3. 3.3 Starting a Plan with a Project Schedule
      4. 3.4 Start It! Getting Work Started with the Initiation Process Group
      5. 3.5 The Charter as Contract
      6. 3.6 Stakeholders: Who Are They, and Why Think About Them?
      7. 3.7 Analyzing Your Stakeholders
      8. 3.8 Scope, Time, and Cost in the Planning Process Group
      9. 3.9 Top Down Versus bottom Up
      10. 3.10 Applying Expertise
      11. 3.11 Using Analogies and Parametric Estimation
      12. 3.12 Estimating and Trade-Offs
      13. 3.13 Project Estimates and “the Learning Curve”
      14. 3.14 From High-Level Estimates
      15. 3.15 Project Scope-Getting Started
      16. 3.16 Planning to Plan: How to Approach Your Project Schedule
      17. 3.17 Describing Scope in Stages
      18. 3.18 The WBS: What’s the Point?
      19. 3.19 Scope = Deliverables
      20. 3.20 Chapter 3: Important “Takeways” for the Project Manager
    2. 4 How Long, and How Much?
      1. 4.1 Time: Activities and Deliverables
      2. 4.2 Putting Things in Order
      3. 4.3 From Simple, to Complex
      4. 4.4 Activity on Arrow: A Different Type of Network Diagram
      5. 4.5 Analyzing Project Duration Using a Network Diagram
      6. 4.6 The Forward Pass
      7. 4.7 Forward Pass with Merging Activities
      8. 4.8 The Backward Pass
      9. 4.9 Activity Slack
      10. 4.10 CPM and Sensitivity
      11. 4.11 Building the Estimated PERT Schedule
      12. 4.12 The PERT Network Diagram
      13. 4.13 The Weighted Average and the Project Average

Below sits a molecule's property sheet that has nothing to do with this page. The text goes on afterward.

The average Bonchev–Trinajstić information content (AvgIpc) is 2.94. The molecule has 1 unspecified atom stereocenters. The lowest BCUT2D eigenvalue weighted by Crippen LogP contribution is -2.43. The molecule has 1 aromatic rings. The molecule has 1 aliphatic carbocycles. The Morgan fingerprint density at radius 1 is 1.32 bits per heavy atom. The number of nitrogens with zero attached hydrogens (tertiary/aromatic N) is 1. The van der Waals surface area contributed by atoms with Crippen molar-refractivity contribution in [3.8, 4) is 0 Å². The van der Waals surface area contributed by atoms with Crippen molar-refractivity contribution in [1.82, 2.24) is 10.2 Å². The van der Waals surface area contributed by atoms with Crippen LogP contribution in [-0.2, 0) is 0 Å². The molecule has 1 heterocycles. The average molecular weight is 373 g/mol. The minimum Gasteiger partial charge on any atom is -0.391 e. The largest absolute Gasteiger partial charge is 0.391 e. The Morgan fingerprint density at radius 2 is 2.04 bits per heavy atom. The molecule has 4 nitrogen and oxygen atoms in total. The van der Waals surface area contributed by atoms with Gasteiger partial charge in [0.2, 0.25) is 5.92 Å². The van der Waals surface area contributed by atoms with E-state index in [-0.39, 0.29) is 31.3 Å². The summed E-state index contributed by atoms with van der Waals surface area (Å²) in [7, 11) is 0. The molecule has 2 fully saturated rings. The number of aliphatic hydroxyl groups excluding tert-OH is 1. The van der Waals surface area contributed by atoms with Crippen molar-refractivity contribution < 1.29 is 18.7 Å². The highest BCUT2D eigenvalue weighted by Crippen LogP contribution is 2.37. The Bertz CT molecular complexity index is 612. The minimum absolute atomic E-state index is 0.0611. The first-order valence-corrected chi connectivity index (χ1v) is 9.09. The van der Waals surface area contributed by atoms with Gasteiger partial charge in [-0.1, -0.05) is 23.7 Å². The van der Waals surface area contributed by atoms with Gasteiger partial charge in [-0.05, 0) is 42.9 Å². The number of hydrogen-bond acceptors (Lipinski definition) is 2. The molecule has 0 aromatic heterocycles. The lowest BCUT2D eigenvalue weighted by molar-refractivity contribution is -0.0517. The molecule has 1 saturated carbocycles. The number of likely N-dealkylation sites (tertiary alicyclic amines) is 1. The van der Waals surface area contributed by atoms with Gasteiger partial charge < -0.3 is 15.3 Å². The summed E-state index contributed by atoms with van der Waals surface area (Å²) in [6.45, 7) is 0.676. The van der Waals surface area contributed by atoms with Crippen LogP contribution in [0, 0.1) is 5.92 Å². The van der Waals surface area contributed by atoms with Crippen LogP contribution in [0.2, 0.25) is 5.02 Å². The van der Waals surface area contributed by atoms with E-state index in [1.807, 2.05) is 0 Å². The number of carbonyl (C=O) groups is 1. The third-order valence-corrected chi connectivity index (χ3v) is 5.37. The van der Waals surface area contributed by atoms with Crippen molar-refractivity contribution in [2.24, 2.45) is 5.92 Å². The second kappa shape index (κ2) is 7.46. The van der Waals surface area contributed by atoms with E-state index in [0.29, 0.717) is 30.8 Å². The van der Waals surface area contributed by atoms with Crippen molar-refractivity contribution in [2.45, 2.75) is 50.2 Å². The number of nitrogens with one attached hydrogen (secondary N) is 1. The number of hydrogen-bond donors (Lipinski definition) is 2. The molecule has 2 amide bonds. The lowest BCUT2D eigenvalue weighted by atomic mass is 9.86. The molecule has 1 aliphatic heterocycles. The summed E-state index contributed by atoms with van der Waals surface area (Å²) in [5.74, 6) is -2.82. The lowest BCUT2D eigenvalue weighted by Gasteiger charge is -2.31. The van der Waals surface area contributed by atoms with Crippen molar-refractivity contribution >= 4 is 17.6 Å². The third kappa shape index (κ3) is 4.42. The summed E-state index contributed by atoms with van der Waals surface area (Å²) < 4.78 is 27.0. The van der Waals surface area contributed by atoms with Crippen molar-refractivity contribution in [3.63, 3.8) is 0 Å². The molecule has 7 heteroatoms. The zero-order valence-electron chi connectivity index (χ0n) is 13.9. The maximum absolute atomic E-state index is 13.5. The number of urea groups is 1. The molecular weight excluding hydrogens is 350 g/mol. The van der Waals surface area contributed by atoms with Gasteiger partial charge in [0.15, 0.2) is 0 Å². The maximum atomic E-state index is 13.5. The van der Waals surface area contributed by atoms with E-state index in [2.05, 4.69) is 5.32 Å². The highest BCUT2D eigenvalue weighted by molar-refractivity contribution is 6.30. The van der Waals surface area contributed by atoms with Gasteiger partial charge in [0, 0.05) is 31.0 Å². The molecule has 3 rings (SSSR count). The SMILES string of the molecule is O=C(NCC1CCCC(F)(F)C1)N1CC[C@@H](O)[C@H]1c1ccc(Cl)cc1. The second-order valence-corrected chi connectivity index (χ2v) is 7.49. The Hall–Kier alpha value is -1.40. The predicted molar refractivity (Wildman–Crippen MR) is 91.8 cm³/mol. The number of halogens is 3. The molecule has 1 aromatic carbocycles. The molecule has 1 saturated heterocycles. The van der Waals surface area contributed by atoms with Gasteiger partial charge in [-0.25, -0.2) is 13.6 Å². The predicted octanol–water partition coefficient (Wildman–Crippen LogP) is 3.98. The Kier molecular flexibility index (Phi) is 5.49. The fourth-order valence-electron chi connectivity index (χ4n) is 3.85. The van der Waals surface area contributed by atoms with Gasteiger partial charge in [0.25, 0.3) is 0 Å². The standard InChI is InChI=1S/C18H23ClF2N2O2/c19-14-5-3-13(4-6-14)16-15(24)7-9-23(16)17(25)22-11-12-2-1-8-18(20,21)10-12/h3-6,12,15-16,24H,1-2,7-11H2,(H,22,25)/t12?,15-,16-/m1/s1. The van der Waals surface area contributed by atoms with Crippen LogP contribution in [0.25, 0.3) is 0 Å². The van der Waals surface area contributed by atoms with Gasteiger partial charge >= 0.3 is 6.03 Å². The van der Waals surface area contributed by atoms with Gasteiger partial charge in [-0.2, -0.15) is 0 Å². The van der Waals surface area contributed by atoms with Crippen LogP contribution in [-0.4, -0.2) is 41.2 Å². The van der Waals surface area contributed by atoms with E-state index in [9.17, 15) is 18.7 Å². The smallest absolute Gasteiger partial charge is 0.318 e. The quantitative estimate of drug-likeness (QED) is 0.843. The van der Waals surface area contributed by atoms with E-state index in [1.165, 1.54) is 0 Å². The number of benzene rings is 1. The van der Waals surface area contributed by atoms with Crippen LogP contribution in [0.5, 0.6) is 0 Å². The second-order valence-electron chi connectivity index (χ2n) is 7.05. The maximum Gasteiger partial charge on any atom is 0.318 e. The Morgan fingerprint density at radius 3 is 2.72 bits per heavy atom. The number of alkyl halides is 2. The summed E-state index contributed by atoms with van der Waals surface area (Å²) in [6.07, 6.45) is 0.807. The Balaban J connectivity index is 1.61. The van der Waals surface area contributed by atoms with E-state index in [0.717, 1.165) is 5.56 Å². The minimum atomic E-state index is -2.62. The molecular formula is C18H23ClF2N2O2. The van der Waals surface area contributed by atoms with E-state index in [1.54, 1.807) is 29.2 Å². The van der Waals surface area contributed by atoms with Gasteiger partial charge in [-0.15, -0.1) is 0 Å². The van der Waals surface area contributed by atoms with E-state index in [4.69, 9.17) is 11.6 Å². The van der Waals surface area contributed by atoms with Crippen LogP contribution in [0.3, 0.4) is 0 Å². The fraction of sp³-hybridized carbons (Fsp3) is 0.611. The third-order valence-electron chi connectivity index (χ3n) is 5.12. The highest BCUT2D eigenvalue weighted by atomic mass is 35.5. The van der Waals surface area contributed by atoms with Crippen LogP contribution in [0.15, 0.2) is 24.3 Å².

14. 4.14 The Normal Curve and Probability
      15. 4.15 Units of Project Time and Probability
      16. 4.16 Measuring Standard Deviations
      17. 4.17 Using the Z Table
      18. 4.18 Approximating Probabilities
      19. 4.19 The “50 Percent Rule”
      20. 4.20 Converting Schedule Time Units to Standard Deviations
      21. 4.21 The Significance of the Project Mean
      22. 4.22 Determining the Project Standard Deviation
      23. 4.23 Variance Calculations
      24. 4.24 Practical Use of PERT Analysis
      25. 4.25 An Additional Number to Remember
      26. 4.26 Recalling the PERT Analysis Sequence
      27. 4.27 PERT Versus Monte Carlo Analysis
      28. 4.28 The Schedule Duration and Resource Limitations
      29. 4.29 The Critical Chain
      30. 4.30 Further Conflicts and Additional Delays
      31. 4.31 Impact of Conflict Resolution
      32. 4.32 Schedule Optimization
      33. 4.33 Schedule Precedence Impact
      34. 4.34 Cost: What Funding Will Be Required to Complete the Project?
      35. 4.35 Categorizing Costs
      36. 4.36 Budget Plot (“S Curve or PV”)
      37. 4.37 From Budget to Gantt
      38. 4.38 Chapter 4: Important “Takeways” for the Project Manager
    3. 5 The Schedule is Not a Plan
      1. 5.1 Answering the Unanswered Questions
      2. 5.2 Final Thoughts on the PMBOK Framework
      3. 5.3 PMBOK 6 and Agile
      4. 5.4 Chapter 5: Important “Takeways” for the Project Manager
  12. Additional Reading
  13. About the Author
  14. Index
  15. Backcover